What to Expect on a Greenland Arctic Tour

Greenland is the world’s largest non-continental island, which lies largely within the Arctic zone. This land of snow, proudly wears a pristine blanket, intriguing travelers into discovering the beauty, diverse wildlife and breathtaking natural phenomena of this country. Since Greenland shares a part of the Arctic zone with countries like Norway, Sweden, Canada, Finland and Iceland, Arctic tourism is a flourishing industry. Here are 5 things to look forward to when you set out on an Arctic tour to Greenland.

Iceberg watching
Icebergs are one of the main highlights of Greenland. They are formed in the sea as they break away from glaciers. From November to April, the winter months in Greenland, the icebergs remain frozen and begin drifting once the weather warming up from June to mid-September. The UNESCO world heritage site, Ilulissat Icefjord also called the “Iceberg capital of the world” is home to thousands of icebergs which can be spotted by sailing, hiking and flightseeing.

Dog Sledding
The dog sled has been a mode of transport and hunting for approximately 5000 years in Greenland, making it a way of life and not just a mode of transport. The one who drives the sled is known as a Musher and mastering the art of mushing is important with teaching beginning at an early age. Tourists can experience a slice of the Arctic life with a ride on a dog sled.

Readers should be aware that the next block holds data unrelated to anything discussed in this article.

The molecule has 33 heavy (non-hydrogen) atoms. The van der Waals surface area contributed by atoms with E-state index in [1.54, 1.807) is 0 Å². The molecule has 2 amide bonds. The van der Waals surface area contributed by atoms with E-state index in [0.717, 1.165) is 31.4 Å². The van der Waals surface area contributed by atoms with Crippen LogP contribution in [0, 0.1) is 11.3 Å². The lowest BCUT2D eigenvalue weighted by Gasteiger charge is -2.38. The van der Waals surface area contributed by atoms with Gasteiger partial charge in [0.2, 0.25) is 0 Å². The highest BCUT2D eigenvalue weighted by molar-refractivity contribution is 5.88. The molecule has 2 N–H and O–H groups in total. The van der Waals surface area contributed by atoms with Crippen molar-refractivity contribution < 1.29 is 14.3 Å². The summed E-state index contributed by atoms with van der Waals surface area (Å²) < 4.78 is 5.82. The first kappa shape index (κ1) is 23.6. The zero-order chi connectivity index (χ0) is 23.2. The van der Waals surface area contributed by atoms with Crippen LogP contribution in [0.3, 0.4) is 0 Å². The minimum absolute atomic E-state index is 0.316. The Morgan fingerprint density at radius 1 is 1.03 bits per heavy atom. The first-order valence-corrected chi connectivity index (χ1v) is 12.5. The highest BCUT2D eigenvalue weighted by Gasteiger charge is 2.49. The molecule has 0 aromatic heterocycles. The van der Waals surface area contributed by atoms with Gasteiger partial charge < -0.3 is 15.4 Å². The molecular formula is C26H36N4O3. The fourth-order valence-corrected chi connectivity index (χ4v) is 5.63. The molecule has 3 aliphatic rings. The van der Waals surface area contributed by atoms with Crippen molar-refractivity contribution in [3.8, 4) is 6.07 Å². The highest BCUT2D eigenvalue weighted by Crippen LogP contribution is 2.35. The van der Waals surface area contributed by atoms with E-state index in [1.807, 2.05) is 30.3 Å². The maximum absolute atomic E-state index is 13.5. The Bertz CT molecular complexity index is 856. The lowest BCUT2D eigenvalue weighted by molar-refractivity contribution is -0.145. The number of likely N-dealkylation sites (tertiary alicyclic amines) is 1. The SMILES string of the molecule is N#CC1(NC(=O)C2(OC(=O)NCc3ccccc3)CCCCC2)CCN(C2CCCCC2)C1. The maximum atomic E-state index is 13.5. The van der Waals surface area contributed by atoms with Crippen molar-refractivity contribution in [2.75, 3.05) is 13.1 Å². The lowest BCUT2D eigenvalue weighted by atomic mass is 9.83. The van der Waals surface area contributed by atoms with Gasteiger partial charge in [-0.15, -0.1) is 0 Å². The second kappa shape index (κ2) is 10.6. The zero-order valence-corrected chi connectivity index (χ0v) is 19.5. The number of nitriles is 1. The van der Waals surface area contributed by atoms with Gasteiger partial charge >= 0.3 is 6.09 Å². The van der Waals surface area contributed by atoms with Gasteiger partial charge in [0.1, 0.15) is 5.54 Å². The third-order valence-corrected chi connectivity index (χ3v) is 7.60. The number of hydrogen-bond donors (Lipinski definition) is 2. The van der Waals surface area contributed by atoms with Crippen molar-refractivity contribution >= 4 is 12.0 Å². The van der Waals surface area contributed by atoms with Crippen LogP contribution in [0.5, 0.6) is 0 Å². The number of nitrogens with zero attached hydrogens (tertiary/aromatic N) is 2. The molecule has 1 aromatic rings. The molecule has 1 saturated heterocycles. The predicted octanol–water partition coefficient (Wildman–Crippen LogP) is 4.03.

With a diverse wildlife is one of the biggest pulls for animal lovers. Polar bears, Arctic hares, foxes, wolves, musk oxen and reindeer abound. Marine life consists of the Greenland seal, ringed seal, harbor seal, hooded seal, narwhals and the walrus. Greenland is famous for its whale watching tours and the prime time to spot a whale is in summer – one can spot upto 15 species of whales including fin whales, minke whales, humpback whales and bowhead whales.

Greenland Ice sheet
The Greenland Ice Sheet covers 1,710,000 square kilometers and is over 111,000 years old. It is the second largest ice body in the world after the Antarctic Ice Sheet and is a blue and green palette of ice fragments that are hundreds of years old. The ice looks like waves frozen in in motion and the ice sheet can be accessed via tourist flights and boat trips.

Northern Lights
The Aurora Borealis, popularly known as the Northern lights is a natural phenomenon visible from all the countries within the Arctic circle. It occurs from early autumn and continues throughout the year except for the summers in Greenland. It is visible around midnight and is best experienced in the period from September to the beginning of April. Famous legends say that the lights are the souls of the departed ancestors.

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